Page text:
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A testbed (also "test bed") is a platform for conducting rigorous, transparent, and replicable testing of scientific theories, computational tools, and new technologies.

The term is used across many disciplines to describe experimental research and new product development platforms and environments. They may vary from hands-on prototype development in manufacturing industries such as automobiles (known as "mules"), aircraft engines or systems and to intellectual property refinement in such fields as computer software development shielded from the hazards of testing live.


Software developmentEdit

In software development testbedding is a method of testing a particular module (function, class, or library) in an isolated fashion. It may be used as a proof of concept or when a new module is tested apart from the program/system it will later be added to. A skeleton framework is implemented around the module so that the module behaves as if already part of the larger program.

A typical testbed could include software, hardware, and networking components. In software development, the specified hardware and software environment can be set up as a testbed for the application under test[dubious ]. In this context, a testbed is also known as the test environment.

Testbeds are also pages on the Internet where the public are given the opportunity to test CSS or HTML they have created and want to preview the results.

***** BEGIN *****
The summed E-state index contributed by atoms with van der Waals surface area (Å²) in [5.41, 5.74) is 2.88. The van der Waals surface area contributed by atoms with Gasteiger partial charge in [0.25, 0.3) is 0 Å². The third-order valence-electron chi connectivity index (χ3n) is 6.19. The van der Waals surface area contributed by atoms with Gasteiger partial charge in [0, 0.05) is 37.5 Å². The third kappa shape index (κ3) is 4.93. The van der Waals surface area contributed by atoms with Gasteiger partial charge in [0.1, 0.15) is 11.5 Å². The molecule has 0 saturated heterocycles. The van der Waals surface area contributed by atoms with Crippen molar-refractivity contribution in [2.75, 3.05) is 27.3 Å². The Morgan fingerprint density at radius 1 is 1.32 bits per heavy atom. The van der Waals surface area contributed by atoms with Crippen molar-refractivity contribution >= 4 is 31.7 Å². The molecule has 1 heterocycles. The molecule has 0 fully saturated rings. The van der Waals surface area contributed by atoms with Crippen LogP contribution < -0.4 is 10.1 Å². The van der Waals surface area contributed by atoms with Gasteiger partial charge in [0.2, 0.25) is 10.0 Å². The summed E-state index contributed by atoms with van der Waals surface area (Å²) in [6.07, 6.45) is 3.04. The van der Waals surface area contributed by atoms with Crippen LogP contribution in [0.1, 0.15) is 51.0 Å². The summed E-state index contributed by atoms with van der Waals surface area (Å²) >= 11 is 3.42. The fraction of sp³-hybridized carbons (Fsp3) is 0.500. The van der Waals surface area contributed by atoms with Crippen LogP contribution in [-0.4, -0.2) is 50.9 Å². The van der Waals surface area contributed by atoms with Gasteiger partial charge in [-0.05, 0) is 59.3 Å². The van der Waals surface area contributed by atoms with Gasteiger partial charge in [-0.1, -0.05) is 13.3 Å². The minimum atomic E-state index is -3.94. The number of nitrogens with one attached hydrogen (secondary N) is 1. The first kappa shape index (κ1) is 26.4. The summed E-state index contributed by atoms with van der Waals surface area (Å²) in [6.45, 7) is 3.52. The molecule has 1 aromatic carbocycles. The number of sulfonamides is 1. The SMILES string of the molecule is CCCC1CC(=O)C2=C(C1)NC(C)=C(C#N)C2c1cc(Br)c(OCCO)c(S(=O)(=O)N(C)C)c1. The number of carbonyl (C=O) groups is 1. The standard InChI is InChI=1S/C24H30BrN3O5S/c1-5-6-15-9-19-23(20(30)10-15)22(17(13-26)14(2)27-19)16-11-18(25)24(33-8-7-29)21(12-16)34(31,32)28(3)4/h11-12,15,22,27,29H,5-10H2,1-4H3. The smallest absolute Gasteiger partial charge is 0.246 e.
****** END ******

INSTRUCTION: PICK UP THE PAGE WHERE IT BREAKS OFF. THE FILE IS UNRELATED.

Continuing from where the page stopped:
The Arena web browser was created by the World Wide Web Consortium (W3C) and CERN for testing HTML3, Cascading Style Sheets (CSS), Portable Network Graphics (PNG) and the libwww.[1][2] Arena was replaced by Amaya to test new web standards [3]

The Line Mode browser got a new function to interact with the libwww library as a sample and test application.[4]

The libwww was also created to test network protocols which are under development or to experiment with new protocols.[5]

Aircraft engine developmentEdit

Sapphire turbojet engine fitted to an Avro 691 Lancastrian testbed (outer position), June 1954

In development of new aircraft engines, these are fitted to a testbed aircraft for flight testing, before certification. For this adaptation, is required among other changes, new instrumentation wiring and equipment, fuel system and piping, as well structural modifications of wing.[6][7] Allied Signal, Honeywell Aviation Services and Pratt Whitney Canada all used Boeing 720B jetliners as flying testbed aircraft.[citation needed]


  1. ^ QingLong, Lu. "The Arena Web Browser". Yggdrasil Computing. Archived from the original on February 5, 2003. Retrieved 6 June 2010. 
  2. ^ "Web working group - Minutes "Navigation, services and interoperability" session". World Wide Web Working group. Retrieved 9 June 2010. 
  3. ^ "History of the Web". Oxford Brookes University. 2002. Archived from the original on 29 December 2003. Retrieved 10 May 2016. 
  4. ^ Nielsen, Henrik Frystyk (4 May 1998). "WWW - The Libwww Line Mode Browser". World Wide Web Consortium. Retrieved 9 June 2010. 
  5. ^ "libwww". ROS. Retrieved 2 June 2010. 
  6. ^ Guy Norris (7 June 2013). "GE's new 747 flying testbed colors". Aviation Week. Retrieved 26 April 2016. 
  7. ^ "Lancaster Test Bed Images". Avro Lancaster. Retrieved 26 April 2016. 

See alsoEdit

External linksEdit